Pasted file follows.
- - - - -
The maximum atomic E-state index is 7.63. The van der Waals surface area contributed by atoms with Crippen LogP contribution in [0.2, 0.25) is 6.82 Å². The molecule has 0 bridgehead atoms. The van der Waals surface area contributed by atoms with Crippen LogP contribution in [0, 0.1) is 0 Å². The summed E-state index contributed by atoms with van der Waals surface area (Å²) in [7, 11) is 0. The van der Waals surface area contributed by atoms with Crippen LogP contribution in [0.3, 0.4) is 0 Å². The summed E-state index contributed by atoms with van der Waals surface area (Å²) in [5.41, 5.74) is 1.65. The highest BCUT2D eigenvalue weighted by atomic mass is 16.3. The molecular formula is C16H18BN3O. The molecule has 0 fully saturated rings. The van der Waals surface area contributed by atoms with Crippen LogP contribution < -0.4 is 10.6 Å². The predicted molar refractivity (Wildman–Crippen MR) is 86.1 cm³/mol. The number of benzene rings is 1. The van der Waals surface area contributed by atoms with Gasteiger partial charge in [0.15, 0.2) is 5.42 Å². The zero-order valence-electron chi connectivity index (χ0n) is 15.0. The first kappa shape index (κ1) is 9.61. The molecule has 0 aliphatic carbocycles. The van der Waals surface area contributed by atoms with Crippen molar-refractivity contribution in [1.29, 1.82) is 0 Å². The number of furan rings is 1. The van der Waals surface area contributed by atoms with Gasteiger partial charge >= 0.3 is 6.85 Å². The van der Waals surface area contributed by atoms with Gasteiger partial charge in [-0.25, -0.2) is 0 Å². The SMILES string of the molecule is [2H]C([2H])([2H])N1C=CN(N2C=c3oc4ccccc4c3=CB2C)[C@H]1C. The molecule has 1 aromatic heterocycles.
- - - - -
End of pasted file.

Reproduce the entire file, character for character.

The maximum atomic E-state index is 7.63. The van der Waals surface area contributed by atoms with Crippen LogP contribution in [0.2, 0.25) is 6.82 Å². The molecule has 0 bridgehead atoms. The van der Waals surface area contributed by atoms with Crippen LogP contribution in [0, 0.1) is 0 Å². The summed E-state index contributed by atoms with van der Waals surface area (Å²) in [7, 11) is 0. The van der Waals surface area contributed by atoms with Crippen LogP contribution in [0.3, 0.4) is 0 Å². The summed E-state index contributed by atoms with van der Waals surface area (Å²) in [5.41, 5.74) is 1.65. The highest BCUT2D eigenvalue weighted by atomic mass is 16.3. The molecular formula is C16H18BN3O. The molecule has 0 fully saturated rings. The van der Waals surface area contributed by atoms with Crippen LogP contribution < -0.4 is 10.6 Å². The predicted molar refractivity (Wildman–Crippen MR) is 86.1 cm³/mol. The number of benzene rings is 1. The van der Waals surface area contributed by atoms with Gasteiger partial charge in [0.15, 0.2) is 5.42 Å². The zero-order valence-electron chi connectivity index (χ0n) is 15.0. The first kappa shape index (κ1) is 9.61. The molecule has 0 aliphatic carbocycles. The van der Waals surface area contributed by atoms with Crippen molar-refractivity contribution in [1.29, 1.82) is 0 Å². The number of furan rings is 1. The van der Waals surface area contributed by atoms with Gasteiger partial charge >= 0.3 is 6.85 Å². The van der Waals surface area contributed by atoms with Gasteiger partial charge in [-0.25, -0.2) is 0 Å². The SMILES string of the molecule is [2H]C([2H])([2H])N1C=CN(N2C=c3oc4ccccc4c3=CB2C)[C@H]1C. The molecule has 1 aromatic heterocycles.